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J Virol. 2012 Dec;86(23):13038-48. doi: 10.1128/JVI.01675-12. Epub 2012 Sep 26.

Properties of the adeno-associated virus assembly-activating protein.

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German Cancer Research Center, Research Program Infection and Cancer, Heidelberg, Germany.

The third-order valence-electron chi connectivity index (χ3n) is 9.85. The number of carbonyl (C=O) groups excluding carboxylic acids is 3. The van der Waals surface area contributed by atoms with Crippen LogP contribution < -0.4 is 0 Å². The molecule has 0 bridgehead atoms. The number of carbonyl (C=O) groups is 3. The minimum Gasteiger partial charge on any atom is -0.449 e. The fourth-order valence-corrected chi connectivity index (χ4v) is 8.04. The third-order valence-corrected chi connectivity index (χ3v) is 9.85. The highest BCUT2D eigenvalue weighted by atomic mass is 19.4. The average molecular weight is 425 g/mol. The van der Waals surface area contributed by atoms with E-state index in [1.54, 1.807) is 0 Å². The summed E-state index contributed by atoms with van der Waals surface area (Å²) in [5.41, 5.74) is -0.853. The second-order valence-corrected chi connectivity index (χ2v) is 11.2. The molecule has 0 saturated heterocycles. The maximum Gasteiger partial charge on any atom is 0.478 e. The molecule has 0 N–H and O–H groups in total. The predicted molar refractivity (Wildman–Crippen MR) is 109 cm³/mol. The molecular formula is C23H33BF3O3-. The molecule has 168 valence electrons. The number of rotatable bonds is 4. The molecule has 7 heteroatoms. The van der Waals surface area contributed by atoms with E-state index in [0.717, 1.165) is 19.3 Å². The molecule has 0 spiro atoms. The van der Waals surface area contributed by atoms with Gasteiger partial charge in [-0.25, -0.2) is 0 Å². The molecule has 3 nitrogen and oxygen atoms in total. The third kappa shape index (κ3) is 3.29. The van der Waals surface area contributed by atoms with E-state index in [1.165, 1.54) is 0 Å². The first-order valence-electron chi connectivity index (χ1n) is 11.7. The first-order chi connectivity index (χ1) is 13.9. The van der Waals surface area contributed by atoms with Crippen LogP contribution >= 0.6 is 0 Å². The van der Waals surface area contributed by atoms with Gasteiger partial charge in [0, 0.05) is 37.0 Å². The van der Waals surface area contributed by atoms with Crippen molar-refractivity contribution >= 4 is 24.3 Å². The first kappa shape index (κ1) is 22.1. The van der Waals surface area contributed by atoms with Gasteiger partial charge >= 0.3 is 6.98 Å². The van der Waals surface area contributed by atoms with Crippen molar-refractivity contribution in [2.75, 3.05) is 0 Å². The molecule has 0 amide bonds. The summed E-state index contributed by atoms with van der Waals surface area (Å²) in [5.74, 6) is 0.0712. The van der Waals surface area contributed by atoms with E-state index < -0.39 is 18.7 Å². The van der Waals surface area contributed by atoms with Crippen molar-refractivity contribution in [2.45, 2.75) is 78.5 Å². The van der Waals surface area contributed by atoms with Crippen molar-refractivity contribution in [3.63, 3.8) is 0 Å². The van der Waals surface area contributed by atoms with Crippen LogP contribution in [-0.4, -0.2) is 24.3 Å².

Adeno-associated virus (AAV) capsid assembly requires expression of the assembly-activating protein (AAP) together with capsid proteins VP1, VP2, and VP3. AAP is encoded by an alternative open reading frame of the cap gene. Sequence analysis and site-directed mutagenesis revealed that AAP contains two hydrophobic domains in the N-terminal part of the molecule that are essential for its assembly-promoting activity. Mutation of these sequences reduced the interaction of AAP with the capsid proteins. Deletions and a point mutation in the capsid protein C terminus also abolished capsid assembly and strongly reduced the interaction with AAP. Interpretation of these observations on a structural basis suggests an interaction of AAP with the VP C terminus, which forms the capsid protein interface at the 2-fold symmetry axis. This interpretation is supported by a decrease in the interaction of monoclonal antibody B1 with VP3 under nondenaturing conditions in the presence of AAP, indicative of steric hindrance of B1 binding to its C-terminal epitope by AAP. In addition, AAP forms high-molecular-weight oligomers and changes the conformation of nonassembled VP molecules as detected by conformation-sensitive monoclonal antibodies A20 and C37. Combined, these observations suggest a possible scaffolding activity of AAP in the AAV capsid assembly reaction.

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